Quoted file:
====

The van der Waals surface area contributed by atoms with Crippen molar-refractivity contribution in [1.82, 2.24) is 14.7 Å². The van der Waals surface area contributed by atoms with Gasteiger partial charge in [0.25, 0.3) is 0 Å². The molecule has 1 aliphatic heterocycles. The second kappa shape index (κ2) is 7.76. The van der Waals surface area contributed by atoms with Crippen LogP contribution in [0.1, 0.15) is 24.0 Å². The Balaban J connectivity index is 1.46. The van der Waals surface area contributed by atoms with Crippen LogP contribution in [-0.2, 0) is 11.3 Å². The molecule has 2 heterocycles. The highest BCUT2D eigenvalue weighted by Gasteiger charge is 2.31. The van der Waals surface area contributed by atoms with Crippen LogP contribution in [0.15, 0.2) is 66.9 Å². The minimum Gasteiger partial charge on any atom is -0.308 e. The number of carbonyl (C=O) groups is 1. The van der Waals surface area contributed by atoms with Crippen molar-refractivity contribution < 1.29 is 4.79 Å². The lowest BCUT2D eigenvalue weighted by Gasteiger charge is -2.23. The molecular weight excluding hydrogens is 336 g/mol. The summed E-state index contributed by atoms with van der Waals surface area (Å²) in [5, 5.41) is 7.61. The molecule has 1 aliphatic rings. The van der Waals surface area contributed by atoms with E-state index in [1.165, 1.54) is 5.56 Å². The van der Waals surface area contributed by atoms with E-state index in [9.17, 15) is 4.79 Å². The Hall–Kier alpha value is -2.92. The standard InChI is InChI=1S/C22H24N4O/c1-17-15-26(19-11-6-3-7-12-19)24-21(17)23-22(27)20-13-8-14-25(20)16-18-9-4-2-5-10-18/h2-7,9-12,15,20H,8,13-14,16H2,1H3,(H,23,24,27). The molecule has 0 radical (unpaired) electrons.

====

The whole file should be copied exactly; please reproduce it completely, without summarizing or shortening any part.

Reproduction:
The van der Waals surface area contributed by atoms with Crippen molar-refractivity contribution in [1.82, 2.24) is 14.7 Å². The van der Waals surface area contributed by atoms with Gasteiger partial charge in [0.25, 0.3) is 0 Å². The molecule has 1 aliphatic heterocycles. The second kappa shape index (κ2) is 7.76. The van der Waals surface area contributed by atoms with Crippen LogP contribution in [0.1, 0.15) is 24.0 Å². The Balaban J connectivity index is 1.46. The van der Waals surface area contributed by atoms with Crippen LogP contribution in [-0.2, 0) is 11.3 Å². The molecule has 2 heterocycles. The highest BCUT2D eigenvalue weighted by Gasteiger charge is 2.31. The van der Waals surface area contributed by atoms with Crippen LogP contribution in [0.15, 0.2) is 66.9 Å². The minimum Gasteiger partial charge on any atom is -0.308 e. The number of carbonyl (C=O) groups is 1. The van der Waals surface area contributed by atoms with Crippen molar-refractivity contribution < 1.29 is 4.79 Å². The lowest BCUT2D eigenvalue weighted by Gasteiger charge is -2.23. The molecular weight excluding hydrogens is 336 g/mol. The summed E-state index contributed by atoms with van der Waals surface area (Å²) in [5, 5.41) is 7.61. The molecule has 1 aliphatic rings. The van der Waals surface area contributed by atoms with E-state index in [1.165, 1.54) is 5.56 Å². The van der Waals surface area contributed by atoms with E-state index in [9.17, 15) is 4.79 Å². The Hall–Kier alpha value is -2.92. The standard InChI is InChI=1S/C22H24N4O/c1-17-15-26(19-11-6-3-7-12-19)24-21(17)23-22(27)20-13-8-14-25(20)16-18-9-4-2-5-10-18/h2-7,9-12,15,20H,8,13-14,16H2,1H3,(H,23,24,27). The molecule has 0 radical (unpaired) electrons.